Life, Dead on Arrival

In a year of really great hard science fiction, Life fails spectacularly. The trapped-in-space scenario is familiar ground, with the original Alien movie being the most successful. Whereas audiences cheered on Sigourney Weaver and the cat, the audience never felt empathy about the ISIS crew in this glossy looking horror movie. The fault did not lay with its stars since the cast, including Ryan Reynolds, Rebecca Ferguson, and Jake Gyllenhaal, was stellar. No, the fault lay in two factors: bad science and shuttle-sized plot holes.

Life posterThe beginning of the movie shows astronauts on the International Space Station capturing an out of control probe and removing Mars samples. Inside a lab apparently built for this purpose, the exobiologist finds a one-celled, protozoan-looking creature and is able to reanimate it. To do so, he must flood it with a different-than-modern-Earth atmosphere and a sugar medium. This miraculously brings the creature to life. Over the next twenty-five days, it grows into large colony of independent cells that ultimately becomes a powerful squid-like creature. The exobiologist describes it as “every cell is a muscle, a brain, and a sense organ,” but it is a collection of individual cells, not a creature made up of differentiated cells. This is an important distinction that the movie then forgets about. The mature alien looks beautifully different than other cinema monsters and moves through zero gravity easily in a swimming motion. It is also unkillable, which is a stupid idea in any film.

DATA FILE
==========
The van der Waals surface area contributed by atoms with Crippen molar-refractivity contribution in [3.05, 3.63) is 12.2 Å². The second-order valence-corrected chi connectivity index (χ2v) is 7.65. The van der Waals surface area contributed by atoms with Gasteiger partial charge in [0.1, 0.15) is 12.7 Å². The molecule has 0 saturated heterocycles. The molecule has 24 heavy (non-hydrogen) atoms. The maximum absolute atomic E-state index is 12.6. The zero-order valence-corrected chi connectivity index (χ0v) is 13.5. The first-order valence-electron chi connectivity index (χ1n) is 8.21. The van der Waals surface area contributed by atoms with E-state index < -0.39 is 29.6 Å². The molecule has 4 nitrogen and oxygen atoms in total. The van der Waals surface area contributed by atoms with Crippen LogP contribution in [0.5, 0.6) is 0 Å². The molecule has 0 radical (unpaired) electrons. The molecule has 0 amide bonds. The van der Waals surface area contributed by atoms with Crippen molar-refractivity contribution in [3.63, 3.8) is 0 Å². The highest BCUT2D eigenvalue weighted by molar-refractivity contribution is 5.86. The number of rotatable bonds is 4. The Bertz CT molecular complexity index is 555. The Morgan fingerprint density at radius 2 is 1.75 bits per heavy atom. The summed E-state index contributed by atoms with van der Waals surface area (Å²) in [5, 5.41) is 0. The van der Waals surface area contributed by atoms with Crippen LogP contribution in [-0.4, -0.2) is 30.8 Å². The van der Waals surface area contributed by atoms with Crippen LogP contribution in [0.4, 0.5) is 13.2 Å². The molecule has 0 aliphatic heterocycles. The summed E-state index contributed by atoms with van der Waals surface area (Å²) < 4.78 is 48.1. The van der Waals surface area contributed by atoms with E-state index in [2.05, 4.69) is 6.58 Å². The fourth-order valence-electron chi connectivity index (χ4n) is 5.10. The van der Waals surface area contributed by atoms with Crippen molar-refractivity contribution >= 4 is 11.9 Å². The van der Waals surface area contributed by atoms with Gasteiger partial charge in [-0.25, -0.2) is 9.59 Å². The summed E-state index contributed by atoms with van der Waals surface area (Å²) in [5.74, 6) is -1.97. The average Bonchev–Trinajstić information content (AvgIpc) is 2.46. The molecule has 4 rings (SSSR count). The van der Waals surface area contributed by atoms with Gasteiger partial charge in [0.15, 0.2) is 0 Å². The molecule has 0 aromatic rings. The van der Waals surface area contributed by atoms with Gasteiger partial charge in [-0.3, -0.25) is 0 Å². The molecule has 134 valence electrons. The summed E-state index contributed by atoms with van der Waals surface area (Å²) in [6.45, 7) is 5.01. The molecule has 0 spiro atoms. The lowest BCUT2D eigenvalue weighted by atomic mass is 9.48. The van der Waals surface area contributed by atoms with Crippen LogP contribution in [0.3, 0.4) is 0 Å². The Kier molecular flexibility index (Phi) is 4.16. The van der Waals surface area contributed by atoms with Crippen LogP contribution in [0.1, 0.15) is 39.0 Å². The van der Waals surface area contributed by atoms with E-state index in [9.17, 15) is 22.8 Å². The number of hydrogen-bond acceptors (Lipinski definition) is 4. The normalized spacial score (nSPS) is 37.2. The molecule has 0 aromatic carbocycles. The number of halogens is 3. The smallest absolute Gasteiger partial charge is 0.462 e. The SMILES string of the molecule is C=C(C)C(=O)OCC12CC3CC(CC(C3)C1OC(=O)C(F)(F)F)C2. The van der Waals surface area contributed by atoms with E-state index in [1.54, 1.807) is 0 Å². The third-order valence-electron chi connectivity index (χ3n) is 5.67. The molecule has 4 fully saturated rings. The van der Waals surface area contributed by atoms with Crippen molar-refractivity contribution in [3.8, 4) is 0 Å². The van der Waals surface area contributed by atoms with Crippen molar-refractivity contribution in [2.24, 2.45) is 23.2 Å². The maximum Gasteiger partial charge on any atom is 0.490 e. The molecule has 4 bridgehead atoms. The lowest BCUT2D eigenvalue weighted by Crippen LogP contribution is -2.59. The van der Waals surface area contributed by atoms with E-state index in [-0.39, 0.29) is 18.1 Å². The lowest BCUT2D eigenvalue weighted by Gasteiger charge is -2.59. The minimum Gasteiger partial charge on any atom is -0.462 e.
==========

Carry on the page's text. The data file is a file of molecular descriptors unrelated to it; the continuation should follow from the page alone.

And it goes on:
After growing into a small critter and interacting in a fun way with the scientist, a leak in the gas feed disrupts the atmospheric balance within the glove box, causing the delicate, undeveloped life form to go dormant. The scientist decides to wake it up with a little electricity. So in this classic scene of man meets alien, humanity throws the first punch by repeatedly zapping baby squiddy’s ass without any further scientific examination. The Martian, now named Calvin, doesn’t like that and breaks the scientist’s hand. Who could blame the squiddy at that point? Showing early intelligence, Calvin then uses the broken electric probe to rip a hole in the mylar glove and escape into the laboratory module. How it is able to survive in our atmosphere is a mystery unanswered by the film. In response, the crew, who should know better, open the sealed lab to get the scientist out, breaking any ability to keep the organism isolated. Calvin kills another person and escapes. The rest of the movie then evolves into a race of who lives and who dies.

The molecular and cellular biologist in me is close to screaming at the screen by this point. Only my deep respect for other theater patrons stops me. Here are just a few of the bad science ideas presented in the horror flick.

If the crew’s mission really was to explore alien life as they stated, then the lab capsule section should have safety features as a precaution to blow it off of the rest of the ISIS station. The leader of the group repeatedly stresses the importance of fire walls to keep the organism from spreading. The lab itself should have been rigged with explosives. As Ripley says in Aliens, “Nuke it from orbit. It’s the only way to be sure.”